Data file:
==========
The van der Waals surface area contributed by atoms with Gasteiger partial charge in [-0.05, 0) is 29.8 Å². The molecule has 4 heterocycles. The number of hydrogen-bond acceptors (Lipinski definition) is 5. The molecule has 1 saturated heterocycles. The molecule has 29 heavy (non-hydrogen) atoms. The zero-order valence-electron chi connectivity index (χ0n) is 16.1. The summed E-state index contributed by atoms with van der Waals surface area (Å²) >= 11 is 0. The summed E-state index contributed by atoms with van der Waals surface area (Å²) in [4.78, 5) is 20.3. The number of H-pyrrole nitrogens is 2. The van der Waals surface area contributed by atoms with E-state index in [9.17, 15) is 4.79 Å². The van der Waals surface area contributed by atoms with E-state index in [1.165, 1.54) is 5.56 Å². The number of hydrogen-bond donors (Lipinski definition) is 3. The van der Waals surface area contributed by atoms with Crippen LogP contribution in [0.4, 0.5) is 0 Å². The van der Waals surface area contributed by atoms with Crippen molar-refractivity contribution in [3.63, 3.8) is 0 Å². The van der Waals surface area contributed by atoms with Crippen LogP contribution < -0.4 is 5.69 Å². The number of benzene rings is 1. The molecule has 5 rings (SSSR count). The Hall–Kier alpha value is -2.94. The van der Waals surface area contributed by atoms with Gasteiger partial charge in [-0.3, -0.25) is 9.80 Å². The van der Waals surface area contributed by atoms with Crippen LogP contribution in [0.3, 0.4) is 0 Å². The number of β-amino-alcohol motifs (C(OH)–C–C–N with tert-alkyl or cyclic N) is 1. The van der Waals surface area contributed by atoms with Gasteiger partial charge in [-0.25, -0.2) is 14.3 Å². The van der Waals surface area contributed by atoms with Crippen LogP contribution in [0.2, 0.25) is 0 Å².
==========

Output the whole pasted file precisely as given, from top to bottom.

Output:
The van der Waals surface area contributed by atoms with Gasteiger partial charge in [-0.05, 0) is 29.8 Å². The molecule has 4 heterocycles. The number of hydrogen-bond acceptors (Lipinski definition) is 5. The molecule has 1 saturated heterocycles. The molecule has 29 heavy (non-hydrogen) atoms. The zero-order valence-electron chi connectivity index (χ0n) is 16.1. The summed E-state index contributed by atoms with van der Waals surface area (Å²) >= 11 is 0. The summed E-state index contributed by atoms with van der Waals surface area (Å²) in [4.78, 5) is 20.3. The number of H-pyrrole nitrogens is 2. The van der Waals surface area contributed by atoms with E-state index in [9.17, 15) is 4.79 Å². The van der Waals surface area contributed by atoms with E-state index in [1.165, 1.54) is 5.56 Å². The number of hydrogen-bond donors (Lipinski definition) is 3. The van der Waals surface area contributed by atoms with Crippen LogP contribution in [0.4, 0.5) is 0 Å². The van der Waals surface area contributed by atoms with Crippen molar-refractivity contribution in [3.63, 3.8) is 0 Å². The van der Waals surface area contributed by atoms with Crippen LogP contribution < -0.4 is 5.69 Å². The number of benzene rings is 1. The molecule has 5 rings (SSSR count). The Hall–Kier alpha value is -2.94. The van der Waals surface area contributed by atoms with Gasteiger partial charge in [-0.3, -0.25) is 9.80 Å². The van der Waals surface area contributed by atoms with Crippen LogP contribution in [0.3, 0.4) is 0 Å². The number of β-amino-alcohol motifs (C(OH)–C–C–N with tert-alkyl or cyclic N) is 1. The van der Waals surface area contributed by atoms with Gasteiger partial charge in [-0.25, -0.2) is 14.3 Å². The van der Waals surface area contributed by atoms with Crippen LogP contribution in [0.2, 0.25) is 0 Å².